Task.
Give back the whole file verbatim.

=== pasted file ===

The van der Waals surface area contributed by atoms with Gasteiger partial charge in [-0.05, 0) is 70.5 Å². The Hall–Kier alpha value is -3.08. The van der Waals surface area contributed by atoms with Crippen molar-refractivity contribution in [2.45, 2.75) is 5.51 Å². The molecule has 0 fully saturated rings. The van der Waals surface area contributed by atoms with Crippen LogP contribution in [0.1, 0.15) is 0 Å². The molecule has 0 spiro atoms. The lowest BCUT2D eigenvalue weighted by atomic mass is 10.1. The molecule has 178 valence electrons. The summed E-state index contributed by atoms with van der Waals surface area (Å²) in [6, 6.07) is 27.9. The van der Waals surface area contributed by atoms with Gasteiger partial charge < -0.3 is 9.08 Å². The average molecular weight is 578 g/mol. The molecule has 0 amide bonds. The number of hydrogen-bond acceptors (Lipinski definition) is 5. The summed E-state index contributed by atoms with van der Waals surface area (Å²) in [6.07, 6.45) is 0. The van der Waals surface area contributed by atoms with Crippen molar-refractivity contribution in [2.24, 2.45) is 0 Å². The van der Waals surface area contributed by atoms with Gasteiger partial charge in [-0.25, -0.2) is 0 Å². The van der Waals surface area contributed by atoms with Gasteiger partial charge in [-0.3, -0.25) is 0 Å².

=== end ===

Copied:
The van der Waals surface area contributed by atoms with Gasteiger partial charge in [-0.05, 0) is 70.5 Å². The Hall–Kier alpha value is -3.08. The van der Waals surface area contributed by atoms with Crippen molar-refractivity contribution in [2.45, 2.75) is 5.51 Å². The molecule has 0 fully saturated rings. The van der Waals surface area contributed by atoms with Crippen LogP contribution in [0.1, 0.15) is 0 Å². The molecule has 0 spiro atoms. The lowest BCUT2D eigenvalue weighted by atomic mass is 10.1. The molecule has 178 valence electrons. The summed E-state index contributed by atoms with van der Waals surface area (Å²) in [6, 6.07) is 27.9. The van der Waals surface area contributed by atoms with Gasteiger partial charge < -0.3 is 9.08 Å². The average molecular weight is 578 g/mol. The molecule has 0 amide bonds. The number of hydrogen-bond acceptors (Lipinski definition) is 5. The summed E-state index contributed by atoms with van der Waals surface area (Å²) in [6.07, 6.45) is 0. The van der Waals surface area contributed by atoms with Crippen molar-refractivity contribution in [2.24, 2.45) is 0 Å². The van der Waals surface area contributed by atoms with Gasteiger partial charge in [-0.25, -0.2) is 0 Å². The van der Waals surface area contributed by atoms with Gasteiger partial charge in [-0.3, -0.25) is 0 Å².